Not gonna do it. Now. You may now just some quick ones as well, before we let you go. What do you think the best interviews you know, who are the best guests who have you had on best in what sense most interesting, what's the most interesting, what do you think would be the most plausible you found the most interesting

Matthew Wong:

most surprising would be Jim Penman.

Joel Kleber:

Okay. Okay.

Matthew Wong:

Surprised. You've seen the interview with him? Yeah. uprising, because he talked about all sorts of stuff besides

Joel Kleber:

by history not knowing. Yeah.

Matthew Wong:

are really locked in as a person who best guessed all Gideon Rosen was excellent. He's hilarious. He's very one sided. Like he's, yeah, he's a flag carrying right wing, conservative guy. But funny, nice guy. That Yeah, that's question I've had I've had, they're all good. They're not all good. The good guests, the ones that are real and interesting. The ones that are there because they're trying to spin a line. That's not fun.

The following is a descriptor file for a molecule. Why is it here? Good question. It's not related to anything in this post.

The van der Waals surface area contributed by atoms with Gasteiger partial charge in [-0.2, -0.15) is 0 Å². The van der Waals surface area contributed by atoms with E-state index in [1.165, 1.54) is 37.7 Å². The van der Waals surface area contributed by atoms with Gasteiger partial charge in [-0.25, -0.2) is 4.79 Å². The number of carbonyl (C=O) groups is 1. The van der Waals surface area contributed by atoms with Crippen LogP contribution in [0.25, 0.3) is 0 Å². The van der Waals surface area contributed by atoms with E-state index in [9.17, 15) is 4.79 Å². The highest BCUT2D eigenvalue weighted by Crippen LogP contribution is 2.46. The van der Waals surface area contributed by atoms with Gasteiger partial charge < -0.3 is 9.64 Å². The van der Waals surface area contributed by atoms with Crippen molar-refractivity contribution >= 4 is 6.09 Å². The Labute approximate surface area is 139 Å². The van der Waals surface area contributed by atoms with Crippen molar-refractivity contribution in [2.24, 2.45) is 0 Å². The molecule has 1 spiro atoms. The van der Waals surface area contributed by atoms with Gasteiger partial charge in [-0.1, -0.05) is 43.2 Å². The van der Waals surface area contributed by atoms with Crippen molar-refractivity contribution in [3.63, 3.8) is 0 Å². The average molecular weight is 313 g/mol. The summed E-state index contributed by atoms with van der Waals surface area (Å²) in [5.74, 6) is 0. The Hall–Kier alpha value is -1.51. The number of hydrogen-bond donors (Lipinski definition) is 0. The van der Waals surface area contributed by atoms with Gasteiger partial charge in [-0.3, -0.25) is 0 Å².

Joel Kleber:

But as you said, you might be you probably wouldn't say you would deliberately catch him out. But you obviously I don't do gotcha. No,

Matthew Wong:

no. So so there was one guy I won't say what he said because it'll it'll point him out. But he said thing and I was like, that's it my head. That's completely false. And so I asked him another question around it any and then he maintained the foot and then asked him another one he gets all Well, I guess yeah, and then he let it all go. So good. I don't want to, I don't want to be like, gotcha, I just want to get the truth out and if I can do that gently whilst maintaining their dignity.